New England Gets Small Increase in NatGas Pipeline Capacity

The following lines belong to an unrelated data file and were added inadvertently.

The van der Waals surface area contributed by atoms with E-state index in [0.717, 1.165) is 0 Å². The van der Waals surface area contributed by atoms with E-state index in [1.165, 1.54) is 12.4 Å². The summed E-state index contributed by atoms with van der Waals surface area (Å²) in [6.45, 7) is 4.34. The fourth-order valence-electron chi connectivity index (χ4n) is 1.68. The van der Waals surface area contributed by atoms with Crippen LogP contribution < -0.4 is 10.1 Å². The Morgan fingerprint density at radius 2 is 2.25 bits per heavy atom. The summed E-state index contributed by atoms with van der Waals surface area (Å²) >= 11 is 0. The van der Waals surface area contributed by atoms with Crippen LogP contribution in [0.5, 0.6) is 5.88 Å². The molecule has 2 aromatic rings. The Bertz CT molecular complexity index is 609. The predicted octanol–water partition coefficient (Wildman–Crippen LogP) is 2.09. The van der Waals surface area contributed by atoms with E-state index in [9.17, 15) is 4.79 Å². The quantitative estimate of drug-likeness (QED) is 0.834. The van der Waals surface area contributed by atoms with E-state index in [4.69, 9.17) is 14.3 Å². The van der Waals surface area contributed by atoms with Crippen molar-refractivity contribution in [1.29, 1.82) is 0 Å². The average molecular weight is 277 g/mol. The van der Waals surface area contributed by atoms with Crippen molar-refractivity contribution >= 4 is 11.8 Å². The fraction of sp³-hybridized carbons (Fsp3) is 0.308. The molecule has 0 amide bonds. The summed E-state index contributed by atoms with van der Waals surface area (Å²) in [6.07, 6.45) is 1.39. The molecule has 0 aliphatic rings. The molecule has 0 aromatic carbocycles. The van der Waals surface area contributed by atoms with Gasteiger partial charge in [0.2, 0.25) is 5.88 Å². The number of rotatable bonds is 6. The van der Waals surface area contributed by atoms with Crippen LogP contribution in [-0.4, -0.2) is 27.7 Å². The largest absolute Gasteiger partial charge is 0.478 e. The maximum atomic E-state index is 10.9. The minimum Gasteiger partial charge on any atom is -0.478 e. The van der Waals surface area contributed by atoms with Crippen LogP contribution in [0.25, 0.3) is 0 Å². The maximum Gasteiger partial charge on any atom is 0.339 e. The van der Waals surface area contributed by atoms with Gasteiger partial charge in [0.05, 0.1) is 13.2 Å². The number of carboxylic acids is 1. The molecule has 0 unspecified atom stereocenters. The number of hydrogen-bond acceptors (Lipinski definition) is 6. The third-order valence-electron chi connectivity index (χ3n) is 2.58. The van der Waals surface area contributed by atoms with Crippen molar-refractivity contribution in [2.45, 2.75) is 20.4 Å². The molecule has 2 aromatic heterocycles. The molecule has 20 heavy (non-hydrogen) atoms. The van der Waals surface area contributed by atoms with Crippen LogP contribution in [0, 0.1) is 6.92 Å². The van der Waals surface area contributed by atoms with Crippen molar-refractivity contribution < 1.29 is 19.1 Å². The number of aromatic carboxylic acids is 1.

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For the first time in six years, New England’s natural gas supply coming from pipelines is increasing. Slightly. On November 1, Spectra Energy placed part of the Algonquin Incremental Market (AIM) project into service, following a late-October approval from the Federal Energy Regulatory Commission (FERC). The remainder of the project is expected to be completed in December. Spectra placed another pipeline project, the Salem Lateral, into service on November 1 as well, but it is not expected to be used until June 2017. The AIM project, when it is fully online later this month, will flow an extra 342 million cubic feet per day (MMcf/d) of Marcellus/Utica natural gas to New England. Cool! However, as we pointed out just yesterday, New England continues to balance on a razor’s edge. According to the regional electrical grid operator, ISO New England, given the supplies they now have (and expect to have via AIM), the region “should” (maybe, might, possibly, theoretically) have enough natgas to skate by this winter (see Lack of NatGas Pipelines Casts Doubt on NE Winter Electric Rates). But, if it turns really cold and snowy and stays cold and snowy in New England, all bets are off. Here’s the good news about the added capacity now (or soon will be) flowing to New England…

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